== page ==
Mental health is a tricky beast.
In the men’s facilities there is a ton of shame around having any sort of mental health struggle and little to no care or concern given to someone who is hurting. It is seen as weakness.
Here at WCCW talking about mental health issues is very much so normalized. I regularly hear people describe something as being triggering, or share that they are going through a rough patch, and the response is universally one of genuine concern.
This week has made this very clear to me.
Since coming to WCCW I have been blessed with an amazing circle of friends. One of them has the anniversary of her crime this week and she’s struggling with massive feelings of guilt, shame, and inability to process the events that led her to prison. This is a common problem for people in prison. For everyone around us it’s just another day, but for the person whose anniversary it is, it’s the worst day of the year. Because of this, once I consider a person to be a real friend, I make a point of asking them two questions:
1) What’s your B-day?
2) What’s the anniversary of your crime?
Essentially, when do I have an excuse to celebrate how awesome you are, and when do I need to show up with all the love and support I can find.
Now, back to my friend. The big concern I had was that she hasn’t, in the past, had a positive caring friend group to lean on. So I was unsure if she had the ability to accept the gift of care and concern we we offering and whether she could turn that into resilience. I watched her struggle to keep her shit together while wrestling with her personal demons while also struggling to let herself be loved on by her friends. Of course, her feelings of shame were a big part of this. Shame isolates. It tells us that we are not worthy of being around other humans because we are monstrous. It tells us we are not worthy of love. It keeps us from being able to accept help exactly when we need it most.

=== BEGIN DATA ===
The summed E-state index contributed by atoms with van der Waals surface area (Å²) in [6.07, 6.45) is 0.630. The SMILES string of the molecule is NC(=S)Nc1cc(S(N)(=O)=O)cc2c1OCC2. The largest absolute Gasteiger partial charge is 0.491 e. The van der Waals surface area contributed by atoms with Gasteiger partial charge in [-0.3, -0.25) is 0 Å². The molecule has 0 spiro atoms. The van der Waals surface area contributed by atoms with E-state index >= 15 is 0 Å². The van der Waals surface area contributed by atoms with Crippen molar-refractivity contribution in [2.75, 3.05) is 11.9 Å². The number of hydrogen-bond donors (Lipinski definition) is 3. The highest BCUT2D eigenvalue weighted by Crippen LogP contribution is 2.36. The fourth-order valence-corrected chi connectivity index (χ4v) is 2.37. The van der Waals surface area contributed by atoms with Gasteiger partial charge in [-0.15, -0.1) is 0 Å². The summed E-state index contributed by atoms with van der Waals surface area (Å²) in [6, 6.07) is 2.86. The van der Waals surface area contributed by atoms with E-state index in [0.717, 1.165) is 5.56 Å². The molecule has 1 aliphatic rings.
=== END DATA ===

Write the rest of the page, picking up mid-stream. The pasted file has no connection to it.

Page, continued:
Thankfully, my friends and I are all extremely skilled in being annoying little blighters when we want to be, so we bugged the crap out of her with cutesy heart hands, yummy snacks, and lots of hugs. We gave her space, but we also stepped into that space every couple of hours to remind her that she is loved.
Afterward we talked about what helped and what didn’t. Thankfully she didn’t have to go to suicide watch as she has previous years. But it was a fight and a half. She still felt alone in her struggle with her feelings much of the time, but she didn’t feel isolated. And that’s an important difference. Each and every one of us have to face the darkest of the dark inside our own heads alone. No one can fight that battle for us. However, we can lean on the strength of our friends and family, we can seek professional help from therapists and psych meds, we can rest and find peace from our spiritual practice, and we can be kind to ourselves, seeking out things that help us feel better. This is where resilience comes from. Sometimes it’s easy and not something we really need to think much about or put much effort into. Other times it’s a full time job.
Something to think about the next time you celebrate your friends, family, and loved one’s, is when do they need people to give them all the care and concern in the world?